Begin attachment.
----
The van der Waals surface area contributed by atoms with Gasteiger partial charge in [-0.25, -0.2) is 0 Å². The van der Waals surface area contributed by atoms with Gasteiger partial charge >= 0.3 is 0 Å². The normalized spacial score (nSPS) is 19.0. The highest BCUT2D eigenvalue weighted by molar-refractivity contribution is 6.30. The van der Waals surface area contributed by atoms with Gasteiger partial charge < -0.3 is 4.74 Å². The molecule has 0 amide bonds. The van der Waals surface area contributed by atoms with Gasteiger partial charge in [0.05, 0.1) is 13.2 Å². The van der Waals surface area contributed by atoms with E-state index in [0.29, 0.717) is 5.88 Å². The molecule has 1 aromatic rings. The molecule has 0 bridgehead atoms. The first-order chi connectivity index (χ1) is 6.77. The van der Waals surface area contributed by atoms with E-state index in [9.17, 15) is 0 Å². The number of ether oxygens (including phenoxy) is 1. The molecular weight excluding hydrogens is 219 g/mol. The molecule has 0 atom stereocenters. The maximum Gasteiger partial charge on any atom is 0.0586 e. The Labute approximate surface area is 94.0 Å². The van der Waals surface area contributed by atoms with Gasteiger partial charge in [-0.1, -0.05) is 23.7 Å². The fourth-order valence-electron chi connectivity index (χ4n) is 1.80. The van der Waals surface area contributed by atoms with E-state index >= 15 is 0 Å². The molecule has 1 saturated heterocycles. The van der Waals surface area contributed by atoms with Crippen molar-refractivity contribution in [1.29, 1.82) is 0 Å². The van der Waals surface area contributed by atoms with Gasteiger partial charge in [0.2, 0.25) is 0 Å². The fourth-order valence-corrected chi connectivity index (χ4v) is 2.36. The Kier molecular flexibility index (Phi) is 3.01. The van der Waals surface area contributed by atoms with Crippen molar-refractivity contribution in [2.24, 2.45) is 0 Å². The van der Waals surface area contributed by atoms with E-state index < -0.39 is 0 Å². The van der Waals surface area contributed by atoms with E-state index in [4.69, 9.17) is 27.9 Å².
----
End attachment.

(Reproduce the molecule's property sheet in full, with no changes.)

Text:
The van der Waals surface area contributed by atoms with Gasteiger partial charge in [-0.25, -0.2) is 0 Å². The van der Waals surface area contributed by atoms with Gasteiger partial charge >= 0.3 is 0 Å². The normalized spacial score (nSPS) is 19.0. The highest BCUT2D eigenvalue weighted by molar-refractivity contribution is 6.30. The van der Waals surface area contributed by atoms with Gasteiger partial charge < -0.3 is 4.74 Å². The molecule has 0 amide bonds. The van der Waals surface area contributed by atoms with Gasteiger partial charge in [0.05, 0.1) is 13.2 Å². The van der Waals surface area contributed by atoms with E-state index in [0.29, 0.717) is 5.88 Å². The molecule has 1 aromatic rings. The molecule has 0 bridgehead atoms. The first-order chi connectivity index (χ1) is 6.77. The van der Waals surface area contributed by atoms with E-state index in [9.17, 15) is 0 Å². The number of ether oxygens (including phenoxy) is 1. The molecular weight excluding hydrogens is 219 g/mol. The molecule has 0 atom stereocenters. The maximum Gasteiger partial charge on any atom is 0.0586 e. The Labute approximate surface area is 94.0 Å². The van der Waals surface area contributed by atoms with Gasteiger partial charge in [-0.1, -0.05) is 23.7 Å². The fourth-order valence-electron chi connectivity index (χ4n) is 1.80. The van der Waals surface area contributed by atoms with E-state index >= 15 is 0 Å². The molecule has 1 saturated heterocycles. The van der Waals surface area contributed by atoms with Crippen molar-refractivity contribution in [1.29, 1.82) is 0 Å². The van der Waals surface area contributed by atoms with Gasteiger partial charge in [0.2, 0.25) is 0 Å². The fourth-order valence-corrected chi connectivity index (χ4v) is 2.36. The Kier molecular flexibility index (Phi) is 3.01. The van der Waals surface area contributed by atoms with Crippen molar-refractivity contribution in [2.24, 2.45) is 0 Å². The van der Waals surface area contributed by atoms with E-state index < -0.39 is 0 Å². The van der Waals surface area contributed by atoms with E-state index in [4.69, 9.17) is 27.9 Å².